In Reply We thank Delanaye and Pottel for their comments on our Research Letter,1 and we acknowledge their contributions in developing and validating the full age spectrum (FAS) equation for glomerular filtration rate (GFR) estimation using creatinine.2 The 2012 Kidney Disease Improving Global Outcomes guideline states that the Chronic Kidney Disease Epidemiology Collaboration (CKD-EPI) creatinine equation should be used as the first step in GFR evaluation unless another equation has been proven to be more accurate (A.S.L. and L.A.I. were lead researchers on CKD-EPI, and A.S.L. was a member of the guideline work group). The rationale for using a single GFR estimating equation whenever possible is to facilitate communication in clinical practice, research, and public health. We reported previously that the FAS creatinine equation, which does not include race, did not perform better than the CKD-EPI creatinine equation in the CKD-EPI validation data set.3 We also reported previously that the FAS creatinine equation showed significant differential bias between African American and non–African American individuals in the CKD-EPI development and internal validation data set (the same data set analyzed in our Research Letter1); the median difference between estimated and measured GFR was –3.72 mL/min/1.73 m2 (95% CI, −4.28 to −3.11) (underestimation) in 2601 African Americans and 1.76 mL/min/1.73 m2 (95% CI, 1.45 to 2.17) (overestimation) in 5653 non–African American individuals.3 Further analyses show the relationship of the magnitude of the underestimation in African Americans by level of GFR is similar to that of the CKD-EPI creatinine equation without using race, as shown in our Research Letter.1 Thus we conclude that using the FAS creatinine equation would not be helpful in estimating GFR without using race.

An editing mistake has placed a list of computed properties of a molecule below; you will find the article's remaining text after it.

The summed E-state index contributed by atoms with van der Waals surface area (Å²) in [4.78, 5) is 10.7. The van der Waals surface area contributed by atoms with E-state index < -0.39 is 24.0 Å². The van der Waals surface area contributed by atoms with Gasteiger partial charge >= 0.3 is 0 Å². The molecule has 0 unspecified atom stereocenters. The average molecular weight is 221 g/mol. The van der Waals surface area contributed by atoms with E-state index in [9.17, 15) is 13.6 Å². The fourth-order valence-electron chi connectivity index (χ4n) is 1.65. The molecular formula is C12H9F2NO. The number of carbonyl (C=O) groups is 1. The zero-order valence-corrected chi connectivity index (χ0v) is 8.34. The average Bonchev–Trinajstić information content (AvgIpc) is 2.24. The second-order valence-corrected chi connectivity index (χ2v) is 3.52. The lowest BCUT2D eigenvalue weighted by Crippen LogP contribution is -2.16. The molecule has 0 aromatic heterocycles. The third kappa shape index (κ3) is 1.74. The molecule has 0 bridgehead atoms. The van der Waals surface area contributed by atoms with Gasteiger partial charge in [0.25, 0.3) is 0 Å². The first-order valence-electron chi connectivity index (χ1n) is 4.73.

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Levey AS, Titan SM, Inker LA. Estimating Glomerular Filtration Rate in African American Individuals—Reply. JAMA Intern Med. Published online July 20, 2020. doi:10.1001/jamainternmed.2020.2377
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